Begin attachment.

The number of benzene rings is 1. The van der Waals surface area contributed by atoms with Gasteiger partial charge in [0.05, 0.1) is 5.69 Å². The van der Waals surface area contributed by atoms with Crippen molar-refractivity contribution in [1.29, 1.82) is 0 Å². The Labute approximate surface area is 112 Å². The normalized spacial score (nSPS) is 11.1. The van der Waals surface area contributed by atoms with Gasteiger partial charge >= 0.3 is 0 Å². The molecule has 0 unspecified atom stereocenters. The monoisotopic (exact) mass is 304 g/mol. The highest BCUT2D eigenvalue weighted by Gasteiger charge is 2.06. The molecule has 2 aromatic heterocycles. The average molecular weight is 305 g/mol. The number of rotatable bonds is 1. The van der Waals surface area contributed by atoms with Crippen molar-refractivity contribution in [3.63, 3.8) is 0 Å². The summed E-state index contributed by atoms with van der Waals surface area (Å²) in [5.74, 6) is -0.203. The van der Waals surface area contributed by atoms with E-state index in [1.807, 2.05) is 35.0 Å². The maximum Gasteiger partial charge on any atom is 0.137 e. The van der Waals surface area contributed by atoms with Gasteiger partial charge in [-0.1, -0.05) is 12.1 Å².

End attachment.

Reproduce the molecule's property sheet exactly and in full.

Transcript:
The number of benzene rings is 1. The van der Waals surface area contributed by atoms with Gasteiger partial charge in [0.05, 0.1) is 5.69 Å². The van der Waals surface area contributed by atoms with Crippen molar-refractivity contribution in [1.29, 1.82) is 0 Å². The Labute approximate surface area is 112 Å². The normalized spacial score (nSPS) is 11.1. The van der Waals surface area contributed by atoms with Gasteiger partial charge >= 0.3 is 0 Å². The molecule has 0 unspecified atom stereocenters. The monoisotopic (exact) mass is 304 g/mol. The highest BCUT2D eigenvalue weighted by Gasteiger charge is 2.06. The molecule has 2 aromatic heterocycles. The average molecular weight is 305 g/mol. The number of rotatable bonds is 1. The van der Waals surface area contributed by atoms with Crippen molar-refractivity contribution in [3.63, 3.8) is 0 Å². The summed E-state index contributed by atoms with van der Waals surface area (Å²) in [5.74, 6) is -0.203. The van der Waals surface area contributed by atoms with E-state index in [1.807, 2.05) is 35.0 Å². The maximum Gasteiger partial charge on any atom is 0.137 e. The van der Waals surface area contributed by atoms with Gasteiger partial charge in [-0.1, -0.05) is 12.1 Å².